In both Volta potential and Nernst potential equations, besides some constants, temperature and valence parameters, the potential is a function of the logarithm of the ratio of two densities (or concentrations).
I have a problem understanding why a logarithm. In the ideal gas law, pressure difference is linearly proportional to the number of moles, so a differential (e.g. transmembrane) pressure is linearly proportional to the substraction of the two compartments number of moles, not a log of their ratio. So this must have to do, I guess, with the fundamental difference between a voltage and a pressure. A voltage is joule per coulomb, a pressure is (among other SI definitions) joule per cubic meter. Since coulomb force adds another pressure of some kind on top of the motion of particles and it has a longer range than collisions, this could be why.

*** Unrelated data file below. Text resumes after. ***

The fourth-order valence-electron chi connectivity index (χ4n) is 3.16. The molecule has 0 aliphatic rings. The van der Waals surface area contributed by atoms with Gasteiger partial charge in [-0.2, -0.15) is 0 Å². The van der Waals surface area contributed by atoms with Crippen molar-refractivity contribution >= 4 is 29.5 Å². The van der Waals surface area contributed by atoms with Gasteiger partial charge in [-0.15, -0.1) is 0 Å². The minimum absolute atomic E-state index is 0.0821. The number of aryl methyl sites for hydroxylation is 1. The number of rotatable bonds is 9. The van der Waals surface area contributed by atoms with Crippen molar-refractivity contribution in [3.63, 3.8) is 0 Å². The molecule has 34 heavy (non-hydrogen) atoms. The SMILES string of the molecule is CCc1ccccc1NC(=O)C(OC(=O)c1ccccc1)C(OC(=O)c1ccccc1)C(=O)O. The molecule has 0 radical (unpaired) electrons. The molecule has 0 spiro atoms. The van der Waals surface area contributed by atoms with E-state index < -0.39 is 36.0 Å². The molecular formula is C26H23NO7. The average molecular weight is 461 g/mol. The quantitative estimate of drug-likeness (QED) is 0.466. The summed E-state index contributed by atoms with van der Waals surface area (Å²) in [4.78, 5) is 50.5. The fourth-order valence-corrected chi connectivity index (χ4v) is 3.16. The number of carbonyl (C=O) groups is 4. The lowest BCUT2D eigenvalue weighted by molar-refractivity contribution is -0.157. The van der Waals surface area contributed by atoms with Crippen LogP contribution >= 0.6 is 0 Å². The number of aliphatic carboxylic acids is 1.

I could understand a log as the integration of a series of divisions, and that would fit with a $1/r$ interaction potential decaying with distance. Yet, the log in said potentials equations is applied to a ratio.